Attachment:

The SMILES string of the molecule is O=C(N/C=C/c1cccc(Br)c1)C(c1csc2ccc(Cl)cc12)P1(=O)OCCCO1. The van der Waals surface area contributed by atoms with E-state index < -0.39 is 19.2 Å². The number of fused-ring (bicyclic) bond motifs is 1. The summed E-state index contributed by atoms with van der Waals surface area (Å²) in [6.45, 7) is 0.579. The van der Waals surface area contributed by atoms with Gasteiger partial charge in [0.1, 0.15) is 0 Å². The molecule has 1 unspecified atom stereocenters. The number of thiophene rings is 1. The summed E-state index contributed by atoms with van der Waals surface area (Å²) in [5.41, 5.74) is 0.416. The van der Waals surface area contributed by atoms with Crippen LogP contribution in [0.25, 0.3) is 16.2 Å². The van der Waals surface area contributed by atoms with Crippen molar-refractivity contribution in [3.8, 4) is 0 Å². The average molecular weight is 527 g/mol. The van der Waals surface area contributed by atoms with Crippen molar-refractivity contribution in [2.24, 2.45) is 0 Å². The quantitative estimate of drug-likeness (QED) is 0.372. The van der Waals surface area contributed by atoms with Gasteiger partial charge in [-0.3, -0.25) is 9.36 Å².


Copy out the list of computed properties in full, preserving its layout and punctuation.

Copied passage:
The SMILES string of the molecule is O=C(N/C=C/c1cccc(Br)c1)C(c1csc2ccc(Cl)cc12)P1(=O)OCCCO1. The van der Waals surface area contributed by atoms with E-state index < -0.39 is 19.2 Å². The number of fused-ring (bicyclic) bond motifs is 1. The summed E-state index contributed by atoms with van der Waals surface area (Å²) in [6.45, 7) is 0.579. The van der Waals surface area contributed by atoms with Gasteiger partial charge in [0.1, 0.15) is 0 Å². The molecule has 1 unspecified atom stereocenters. The number of thiophene rings is 1. The summed E-state index contributed by atoms with van der Waals surface area (Å²) in [5.41, 5.74) is 0.416. The van der Waals surface area contributed by atoms with Crippen LogP contribution in [0.25, 0.3) is 16.2 Å². The van der Waals surface area contributed by atoms with Crippen molar-refractivity contribution in [3.8, 4) is 0 Å². The average molecular weight is 527 g/mol. The van der Waals surface area contributed by atoms with Crippen molar-refractivity contribution in [2.24, 2.45) is 0 Å². The quantitative estimate of drug-likeness (QED) is 0.372. The van der Waals surface area contributed by atoms with Gasteiger partial charge in [-0.3, -0.25) is 9.36 Å².